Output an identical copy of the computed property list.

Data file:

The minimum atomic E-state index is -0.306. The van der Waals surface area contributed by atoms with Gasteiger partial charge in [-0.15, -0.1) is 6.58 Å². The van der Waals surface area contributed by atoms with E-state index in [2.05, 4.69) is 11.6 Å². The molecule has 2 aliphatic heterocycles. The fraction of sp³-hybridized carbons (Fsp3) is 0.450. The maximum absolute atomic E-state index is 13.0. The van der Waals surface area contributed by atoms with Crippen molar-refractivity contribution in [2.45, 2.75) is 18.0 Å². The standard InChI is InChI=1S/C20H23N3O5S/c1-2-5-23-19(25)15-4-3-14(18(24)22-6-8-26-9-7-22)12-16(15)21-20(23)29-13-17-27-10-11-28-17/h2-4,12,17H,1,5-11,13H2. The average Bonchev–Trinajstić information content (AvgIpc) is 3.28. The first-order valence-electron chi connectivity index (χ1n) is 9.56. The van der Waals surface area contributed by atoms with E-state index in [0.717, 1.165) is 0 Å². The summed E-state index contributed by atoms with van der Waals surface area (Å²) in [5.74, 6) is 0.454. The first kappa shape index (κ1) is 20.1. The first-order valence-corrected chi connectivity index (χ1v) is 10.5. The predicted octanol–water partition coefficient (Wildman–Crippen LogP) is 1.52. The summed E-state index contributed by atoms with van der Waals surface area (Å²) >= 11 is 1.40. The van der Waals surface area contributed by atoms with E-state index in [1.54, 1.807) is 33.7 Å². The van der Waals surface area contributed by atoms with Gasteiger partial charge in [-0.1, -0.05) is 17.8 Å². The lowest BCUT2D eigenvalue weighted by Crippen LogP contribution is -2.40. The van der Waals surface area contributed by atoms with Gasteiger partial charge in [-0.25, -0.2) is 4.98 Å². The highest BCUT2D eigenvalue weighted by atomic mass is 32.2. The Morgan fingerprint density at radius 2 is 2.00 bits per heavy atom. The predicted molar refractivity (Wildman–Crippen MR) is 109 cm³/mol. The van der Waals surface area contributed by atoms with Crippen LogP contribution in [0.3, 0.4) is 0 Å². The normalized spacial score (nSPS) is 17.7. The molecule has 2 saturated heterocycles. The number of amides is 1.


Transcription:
The minimum atomic E-state index is -0.306. The van der Waals surface area contributed by atoms with Gasteiger partial charge in [-0.15, -0.1) is 6.58 Å². The van der Waals surface area contributed by atoms with E-state index in [2.05, 4.69) is 11.6 Å². The molecule has 2 aliphatic heterocycles. The fraction of sp³-hybridized carbons (Fsp3) is 0.450. The maximum absolute atomic E-state index is 13.0. The van der Waals surface area contributed by atoms with Crippen molar-refractivity contribution in [2.45, 2.75) is 18.0 Å². The standard InChI is InChI=1S/C20H23N3O5S/c1-2-5-23-19(25)15-4-3-14(18(24)22-6-8-26-9-7-22)12-16(15)21-20(23)29-13-17-27-10-11-28-17/h2-4,12,17H,1,5-11,13H2. The average Bonchev–Trinajstić information content (AvgIpc) is 3.28. The first-order valence-electron chi connectivity index (χ1n) is 9.56. The van der Waals surface area contributed by atoms with E-state index in [0.717, 1.165) is 0 Å². The summed E-state index contributed by atoms with van der Waals surface area (Å²) in [5.74, 6) is 0.454. The first kappa shape index (κ1) is 20.1. The first-order valence-corrected chi connectivity index (χ1v) is 10.5. The predicted octanol–water partition coefficient (Wildman–Crippen LogP) is 1.52. The summed E-state index contributed by atoms with van der Waals surface area (Å²) >= 11 is 1.40. The van der Waals surface area contributed by atoms with E-state index in [1.54, 1.807) is 33.7 Å². The van der Waals surface area contributed by atoms with Gasteiger partial charge in [-0.1, -0.05) is 17.8 Å². The lowest BCUT2D eigenvalue weighted by Crippen LogP contribution is -2.40. The van der Waals surface area contributed by atoms with Gasteiger partial charge in [-0.25, -0.2) is 4.98 Å². The highest BCUT2D eigenvalue weighted by atomic mass is 32.2. The Morgan fingerprint density at radius 2 is 2.00 bits per heavy atom. The predicted molar refractivity (Wildman–Crippen MR) is 109 cm³/mol. The van der Waals surface area contributed by atoms with Crippen LogP contribution in [0.3, 0.4) is 0 Å². The normalized spacial score (nSPS) is 17.7. The molecule has 2 saturated heterocycles. The number of amides is 1.